for God is able to graft them in again; as many of them were in the times of the apostles, and some since, for nothing is impossible with God; he can remove their unbelief, knock off the shackles and fetters in which they are held, and bring, them out of the prison of infidelity, in which they are shut up; he is able to take away the blindness of their minds, and the hardness of their hearts, the veil that is over them, and turn them to the Lord; he can by his mighty power work faith in them, and cause them to look on him whom they have pierced, and mourn in an evangelical manner; he can bring them to Christ, and into his churches, and among his people, and fold them with the rest of his sheep; so that there one fold of Jew and Gentile, under one shepherd, Jesus Christ.

{12} And they also, if they abide not still in unbelief, shall be graffed in: for God is able to graff them in again.

(12) Many are now for a season cut off, that is, are without the root, who in their time will be grafted in: and again there are a great number who after a certain manner, and with regard to the outward show seem to be ingrafted, who nonetheless through their own fault afterwards are cut off, and completely cast away: which thing is especially to be considered in nations and peoples, as in the Gentiles and Jews.

Romans 11:23. κἀκεῖνοι δέ: and they too, they on the other hand, viz., the un-believing Jews. ἐὰν μὴ κ.τ.λ., unless they remain on in their unbelief. It is assumed that they need not do this. The hardening spoken of in Romans 11:7-10, though it is a judgment upon sin, and may seem from the nature of the case to be irremediable, is not to be so absolutely taken. Even in the most hardened rejector of the Gospel we are not to limit either the resources of God’s power, or the possibilities of change in a self-conscious, self-determining creature. All things are possible to him that believeth, and we are not to say that in this man or that, Jew or Gentile, unbelief is final, and belief an impossibility. If the Jews give up their unbelief ἐγκεντρισθήσονται they will be incorporated again in the true people of God. δυνατὸς γάρ ἐστιν ὁ θεός κ.τ.λ. The phrase implies not only the possibility but the difficulty of the operation. Cf. Romans 14:4. With man it is impossible, but not with God. Nothing less than the thought of God could keep Paul from despairing of the future of Israel.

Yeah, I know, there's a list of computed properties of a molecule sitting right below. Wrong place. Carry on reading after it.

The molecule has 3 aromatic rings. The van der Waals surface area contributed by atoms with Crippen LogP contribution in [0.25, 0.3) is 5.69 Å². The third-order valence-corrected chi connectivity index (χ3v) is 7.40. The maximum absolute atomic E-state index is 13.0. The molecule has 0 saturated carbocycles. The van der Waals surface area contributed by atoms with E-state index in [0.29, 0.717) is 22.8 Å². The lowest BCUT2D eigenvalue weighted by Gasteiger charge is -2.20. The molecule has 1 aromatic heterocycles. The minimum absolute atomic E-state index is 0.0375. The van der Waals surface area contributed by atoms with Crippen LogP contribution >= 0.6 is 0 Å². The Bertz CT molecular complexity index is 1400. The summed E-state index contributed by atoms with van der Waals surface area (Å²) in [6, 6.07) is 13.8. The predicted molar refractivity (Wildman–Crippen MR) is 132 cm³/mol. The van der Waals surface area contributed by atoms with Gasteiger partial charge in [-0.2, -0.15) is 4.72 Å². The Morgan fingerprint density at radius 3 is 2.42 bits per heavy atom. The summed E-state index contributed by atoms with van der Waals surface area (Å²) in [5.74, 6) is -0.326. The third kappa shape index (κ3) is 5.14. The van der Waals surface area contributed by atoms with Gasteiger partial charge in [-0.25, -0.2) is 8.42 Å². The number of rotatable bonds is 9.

23. graff them in again] Every Jewish convert from the first age till now has been an example of this statement. St Paul is not yet dealing with the question of a conversion of Israel en masse; he has in view individual Gentile faith and individual Jewish faith; and he regards each Jew as (ideally) once a branch in the sacred Tree, but cut out of it, and awaiting a gracious re-ingrafting.

Romans 11:23. Ἐὰν μὴ, if not) Therefore their conversion will not be [the effect of] irresistible [grace].—δυνατὸς, [able] powerful) it might be a principal objection: how will the Jews be converted, who for so many ages act so as to withdraw themselves from the faith, separate [draw aside] the Old Testament revelations from the true Messiah, and snatch them out of the hands of believers? Paul answers, God has power: comp. the, powerful [able], ch. Romans 14:4 : and He will show the glory of this power, against which no one in the Gentile world can strive. There will then be a great work!—πάλιν, again) not only in [with] a smaller [comparatively small] number, as now, but in [with] a greater number, as formerly, when they were the people of God.

Romans 11:23Able (δυνατὸς)

See on Romans 4:21.